Question about automobile A/C

I have always been told that if you turn off the car with the A/C running you will harm the vechicle. I could see how starting the car with it running could hurt, but I don’t see how its any different from switching it off normally.

So, does it actually hurt the vechicle?

I’ve never heard anything to that effect.

Frankly, it’s amazing how much misinformation there is out there about cars.

Neither shutting off the engine nor starting the engine with the A/C turned on will hurt anything. That’s probably how the majority of folks have been doing it for years. I share Absolute’s amazement.

How could it? It’s simply a belt-driven compressor. When the engine stops the belt stops. The AC compressor is completely independent of the motor.

I’ve heard this before too. People seem to think that something is still trying to work when the car is turned off but that’s not really what happens. People also think that if you leave the AC turned on and stop the car, that it’s going to cause harm when you restart the car because it will be trying to turn the compressor while the car is starting, which is supposedly hard on the engine/starter. Every car I’m aware of disengages the compressor while starting, though, so it’s not really an issue. Effectively, it’s like the car automatically turns the AC off while starting. The car will turn off the radio and a lot of other accessories while starting too, for the same reason.

I always turn my AC off before shutting down my truck. Not because I think it will hurt it, but because I am set in my ways. When I start my truck I have a set order I do everything in. I get in, and press the clutch, and brake. Verify that the transmition is in neutral. Put the key in, and start the truck. Then I turn on the lights, radio, AC/Heater. Release the parking brake, put it in gear, and drive off. When I stop I alwasy take it out of gear, put the parking brake on, turn off lights, AC/Heater, and the radio. Then I turn off the truck, release the brake, then the clutch.

Nothing to do with it damaging it, just the way I do it.


Well I have heard that you should switch off the a/c before switching off the engine, but for a different reason.

I heard that you should switch it off about 5 minutes before you reach your destination, but leave the fan running, so that the air-con unit has a chance to dry out. This is meant to prevent mustiness from mould forming in the condenser.

May be BS (and I very rarely remember to follow this advice) but that’s what I heard.

A few snippets from Google searching… mostly from auto forums…

There is some sense to this. Of course, this isn’t what would be described as harm to the vehicle, and of course the overwhelming majority of folks aren’t going to do it because it’s inconvenient.

Exactly, except that it would be the **evaporator **that needs to be thawed and/or dried. The condensor is the hot part behind the grill, so has no such issues.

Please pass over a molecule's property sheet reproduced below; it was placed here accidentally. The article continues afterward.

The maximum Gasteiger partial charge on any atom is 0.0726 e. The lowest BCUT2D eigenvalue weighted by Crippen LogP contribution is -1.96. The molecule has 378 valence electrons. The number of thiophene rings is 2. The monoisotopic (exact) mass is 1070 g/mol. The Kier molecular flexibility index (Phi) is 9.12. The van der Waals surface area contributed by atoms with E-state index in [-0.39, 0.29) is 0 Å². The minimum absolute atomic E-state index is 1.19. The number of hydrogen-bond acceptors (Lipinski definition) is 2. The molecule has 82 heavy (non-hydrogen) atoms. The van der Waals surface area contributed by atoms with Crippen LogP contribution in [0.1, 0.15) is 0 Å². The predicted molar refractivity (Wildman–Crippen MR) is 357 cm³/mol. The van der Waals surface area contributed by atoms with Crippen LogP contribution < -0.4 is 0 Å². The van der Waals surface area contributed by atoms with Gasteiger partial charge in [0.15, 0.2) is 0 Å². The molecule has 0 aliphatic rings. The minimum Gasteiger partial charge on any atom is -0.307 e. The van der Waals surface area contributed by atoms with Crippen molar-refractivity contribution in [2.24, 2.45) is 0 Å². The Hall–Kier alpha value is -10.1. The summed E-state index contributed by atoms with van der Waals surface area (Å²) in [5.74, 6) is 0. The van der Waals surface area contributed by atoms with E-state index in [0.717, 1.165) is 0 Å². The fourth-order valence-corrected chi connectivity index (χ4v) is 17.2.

Really? I don’t know air-con from black magic, but isn’t the condenser the cold coil part that condenses the water vapour out into liquid form? That’s certainly what I recall a condenser doing back in chemistry lab…

The condenser condenses the Freon back into liquid form.

Yeah, so? My car has a Freon atmosphere.

:smack: That makes sense now…

a picture is worth a thousand words

I’ve heard this for over 30 years, ever since I started driving. I’d guess the car wasn’t smart enough to turn things off back then - could this ever have been a good idea? The story back then was that keeping things on would run down your battery - even if the car was turned off.

I’ve never heard of shutting off the ac before the car. I frequently leave my ac on when I shut down the car and have never had an issue with it.


If there is no function that allows the pressure created by the compressor to release, then the compressor would start under pressure. It is harder on a compressor to start up if it already has pressure built up.

A mechanism to relieve such pressure exists:

All mechanical refrigeration systems are a loop. When the compressor stops, liquid refrigerant flows through the expansion device (fixed orifice or TXV), evaporates, and quickly equalizes the compressor inlet and outlet pressures. That is the squirting noise heard after the engine is switched off.

Fixed orifice, compressor-cycling systems (possibly the most common type in automotive service) routinely re-start the compressor against a large head…so it doesn’t matter anyway.

Wasn’t true then either. That would only apply to unswitched circuits - things like headlights, brake lights, and horn (even these are switched on some modern cars). Radios, wipers, A/C compressors, heater/A/C blowers, turn signals, etc. have been switched on every car I know of for the last 50+ years. Maybe it was different in earlier decades - old (and obsolete) information just won’t die when it comes to automotive advice.